A lot of difficulties people have with the Faith seem to boil down to false dilemmas. Omniscience and free will, mercy and justice, faith and works: the standard arguments over these all seem to center on assertions of conflict, that either one or the other, but not both, must somehow win out or be true.
I think many of these apparent contradiction resolve themselves with the judicious application of St. Thomas's formulation "under the aspect of." If you look at something under one aspect or from one perspective, then look at it from a different aspect or perspective, the fact that you see different things does not demonstrate an inconsistency in the thing looked at nor a deficiency in one or another of the aspects looked under.
Imagine two people looking at a third person. Suppose one observer says, "I can see that this person's eyes are brown," and the other observer says, "I can't tell what color this person's eyes are, or even whether he has eyes." Before we conclude that the eye color of the person being observed is some unfathomable mystery, or that his eyes possess some occult property of revealing themselves only to certain select persons, we might first ask the second observer whether, from where he is standing, he can see the person's face. If he answers, "No, I'm looking at the back of his head," then we don't have much of a conflict between the observers' statements.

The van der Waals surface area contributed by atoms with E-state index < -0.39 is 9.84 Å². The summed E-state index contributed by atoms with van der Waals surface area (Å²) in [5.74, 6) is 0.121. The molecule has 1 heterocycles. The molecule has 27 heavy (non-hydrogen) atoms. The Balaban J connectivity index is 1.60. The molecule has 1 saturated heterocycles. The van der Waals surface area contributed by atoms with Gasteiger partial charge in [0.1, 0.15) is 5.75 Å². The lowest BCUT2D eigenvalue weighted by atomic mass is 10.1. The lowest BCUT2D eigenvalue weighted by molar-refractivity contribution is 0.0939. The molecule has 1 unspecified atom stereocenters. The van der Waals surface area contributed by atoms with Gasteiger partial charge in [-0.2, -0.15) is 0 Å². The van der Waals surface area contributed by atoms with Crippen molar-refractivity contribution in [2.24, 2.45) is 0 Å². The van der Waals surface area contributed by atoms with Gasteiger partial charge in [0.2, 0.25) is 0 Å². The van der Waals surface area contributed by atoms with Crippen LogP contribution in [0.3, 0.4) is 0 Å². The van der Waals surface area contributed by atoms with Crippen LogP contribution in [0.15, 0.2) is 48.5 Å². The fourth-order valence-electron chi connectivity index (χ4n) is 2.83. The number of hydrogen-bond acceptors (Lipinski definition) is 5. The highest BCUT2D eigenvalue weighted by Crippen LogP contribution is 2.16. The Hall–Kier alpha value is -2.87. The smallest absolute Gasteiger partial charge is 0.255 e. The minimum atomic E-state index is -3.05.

I think we need to be particularly careful about false contradictions when we refer to Scripture. If you put a verse from a Gospel next to a verse from the Pentateuch, you are comparing things that were written by different people at different times from different perspectives for different purposes. The unity of all Scripture lies, not in a single perspective, but in a single Spirit Who inspired it.
So, for example, the parable of the sheep and the goats in Matthew, which is coming up in the Lectionary in a couple of weeks, is told from a perspective of judgment. Last Sunday's reading from 1 Thessalonians, is told from a perspective of Christian hope. Other references to the Final Judgment (a term not without its own perspective) are made from perspectives of exhortation and mystery.
There are people who say things like, "I don't see how Jesus can be loving and say, 'Depart from me, you accursed, into the eternal fire prepared for the devil and his angels.'" And yes, this objection can be answered in various arguments that "Depart from me, you accursed" can be said in love, but... they aren't really convincing arguments, are they? I mean, do they persuade many people who don't want to be persuaded?
It might be better to say, in so many words, that they are right, "Depart from me, you accursed" is not very loving, but that it comes from a story of the Second Coming told under the aspect of judgment. To hear the story of the Second Coming told under the aspect of love, look elsewhere.
Maybe this just shifts the problem, from "how do you reconcile these two verses" to "how do you reconcile these two perspectives." But it at least disposes of the immediate problem of an apparent contradiction, and changes the conversation from a stock proof-texting exercise to a shared exploration of the mysteries of Christ.